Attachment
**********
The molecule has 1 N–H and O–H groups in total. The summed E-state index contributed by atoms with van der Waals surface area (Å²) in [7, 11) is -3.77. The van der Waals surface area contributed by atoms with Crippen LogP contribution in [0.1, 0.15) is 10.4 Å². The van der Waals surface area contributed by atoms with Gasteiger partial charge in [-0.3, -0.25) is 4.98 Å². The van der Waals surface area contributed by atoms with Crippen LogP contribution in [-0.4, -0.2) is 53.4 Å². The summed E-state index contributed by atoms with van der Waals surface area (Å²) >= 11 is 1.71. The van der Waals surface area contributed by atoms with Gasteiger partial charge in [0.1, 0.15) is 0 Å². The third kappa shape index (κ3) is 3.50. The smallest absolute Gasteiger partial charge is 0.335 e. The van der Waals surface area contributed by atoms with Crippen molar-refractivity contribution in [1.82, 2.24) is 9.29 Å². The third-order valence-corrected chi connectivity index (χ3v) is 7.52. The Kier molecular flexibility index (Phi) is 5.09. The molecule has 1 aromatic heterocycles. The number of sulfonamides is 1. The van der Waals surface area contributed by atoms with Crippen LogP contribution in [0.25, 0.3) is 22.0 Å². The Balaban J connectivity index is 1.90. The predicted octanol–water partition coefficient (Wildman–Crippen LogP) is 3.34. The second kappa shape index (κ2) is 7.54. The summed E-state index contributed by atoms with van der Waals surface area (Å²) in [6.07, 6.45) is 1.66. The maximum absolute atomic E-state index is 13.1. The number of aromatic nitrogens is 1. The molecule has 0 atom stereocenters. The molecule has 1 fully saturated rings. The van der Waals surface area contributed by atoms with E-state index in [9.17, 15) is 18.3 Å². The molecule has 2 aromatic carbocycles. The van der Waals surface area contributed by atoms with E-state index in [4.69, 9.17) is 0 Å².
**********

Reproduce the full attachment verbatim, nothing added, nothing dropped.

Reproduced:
The molecule has 1 N–H and O–H groups in total. The summed E-state index contributed by atoms with van der Waals surface area (Å²) in [7, 11) is -3.77. The van der Waals surface area contributed by atoms with Crippen LogP contribution in [0.1, 0.15) is 10.4 Å². The van der Waals surface area contributed by atoms with Gasteiger partial charge in [-0.3, -0.25) is 4.98 Å². The van der Waals surface area contributed by atoms with Crippen LogP contribution in [-0.4, -0.2) is 53.4 Å². The summed E-state index contributed by atoms with van der Waals surface area (Å²) >= 11 is 1.71. The van der Waals surface area contributed by atoms with Gasteiger partial charge in [0.1, 0.15) is 0 Å². The third kappa shape index (κ3) is 3.50. The smallest absolute Gasteiger partial charge is 0.335 e. The van der Waals surface area contributed by atoms with Crippen molar-refractivity contribution in [1.82, 2.24) is 9.29 Å². The third-order valence-corrected chi connectivity index (χ3v) is 7.52. The Kier molecular flexibility index (Phi) is 5.09. The molecule has 1 aromatic heterocycles. The number of sulfonamides is 1. The van der Waals surface area contributed by atoms with Crippen LogP contribution in [0.25, 0.3) is 22.0 Å². The Balaban J connectivity index is 1.90. The predicted octanol–water partition coefficient (Wildman–Crippen LogP) is 3.34. The second kappa shape index (κ2) is 7.54. The summed E-state index contributed by atoms with van der Waals surface area (Å²) in [6.07, 6.45) is 1.66. The maximum absolute atomic E-state index is 13.1. The number of aromatic nitrogens is 1. The molecule has 0 atom stereocenters. The molecule has 1 fully saturated rings. The van der Waals surface area contributed by atoms with E-state index in [9.17, 15) is 18.3 Å². The molecule has 2 aromatic carbocycles. The van der Waals surface area contributed by atoms with E-state index in [4.69, 9.17) is 0 Å².